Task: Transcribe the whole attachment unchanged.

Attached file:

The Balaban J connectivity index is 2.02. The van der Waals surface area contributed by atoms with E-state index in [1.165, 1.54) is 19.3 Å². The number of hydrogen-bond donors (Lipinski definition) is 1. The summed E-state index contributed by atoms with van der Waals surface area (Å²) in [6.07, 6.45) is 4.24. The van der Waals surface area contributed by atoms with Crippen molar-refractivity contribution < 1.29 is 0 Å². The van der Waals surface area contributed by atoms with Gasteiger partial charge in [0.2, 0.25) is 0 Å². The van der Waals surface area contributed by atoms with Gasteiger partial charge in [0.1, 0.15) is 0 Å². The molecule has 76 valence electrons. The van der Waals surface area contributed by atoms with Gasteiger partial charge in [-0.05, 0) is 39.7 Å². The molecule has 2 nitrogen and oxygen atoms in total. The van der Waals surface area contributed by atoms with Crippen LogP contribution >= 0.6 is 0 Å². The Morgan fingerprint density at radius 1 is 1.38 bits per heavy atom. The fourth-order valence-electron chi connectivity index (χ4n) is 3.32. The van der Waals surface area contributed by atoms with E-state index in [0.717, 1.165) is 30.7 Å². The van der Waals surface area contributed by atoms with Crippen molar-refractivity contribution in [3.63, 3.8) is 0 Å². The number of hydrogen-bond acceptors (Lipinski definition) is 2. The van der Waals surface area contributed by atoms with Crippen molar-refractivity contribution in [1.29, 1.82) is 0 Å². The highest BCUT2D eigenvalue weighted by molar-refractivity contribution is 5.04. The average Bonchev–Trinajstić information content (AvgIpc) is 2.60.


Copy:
The Balaban J connectivity index is 2.02. The van der Waals surface area contributed by atoms with E-state index in [1.165, 1.54) is 19.3 Å². The number of hydrogen-bond donors (Lipinski definition) is 1. The summed E-state index contributed by atoms with van der Waals surface area (Å²) in [6.07, 6.45) is 4.24. The van der Waals surface area contributed by atoms with Crippen molar-refractivity contribution < 1.29 is 0 Å². The van der Waals surface area contributed by atoms with Gasteiger partial charge in [0.2, 0.25) is 0 Å². The van der Waals surface area contributed by atoms with Gasteiger partial charge in [0.1, 0.15) is 0 Å². The molecule has 76 valence electrons. The van der Waals surface area contributed by atoms with Gasteiger partial charge in [-0.05, 0) is 39.7 Å². The molecule has 2 nitrogen and oxygen atoms in total. The van der Waals surface area contributed by atoms with Crippen LogP contribution >= 0.6 is 0 Å². The Morgan fingerprint density at radius 1 is 1.38 bits per heavy atom. The fourth-order valence-electron chi connectivity index (χ4n) is 3.32. The van der Waals surface area contributed by atoms with E-state index in [0.717, 1.165) is 30.7 Å². The van der Waals surface area contributed by atoms with Crippen molar-refractivity contribution in [3.63, 3.8) is 0 Å². The number of hydrogen-bond acceptors (Lipinski definition) is 2. The van der Waals surface area contributed by atoms with Crippen molar-refractivity contribution in [1.29, 1.82) is 0 Å². The highest BCUT2D eigenvalue weighted by molar-refractivity contribution is 5.04. The average Bonchev–Trinajstić information content (AvgIpc) is 2.60.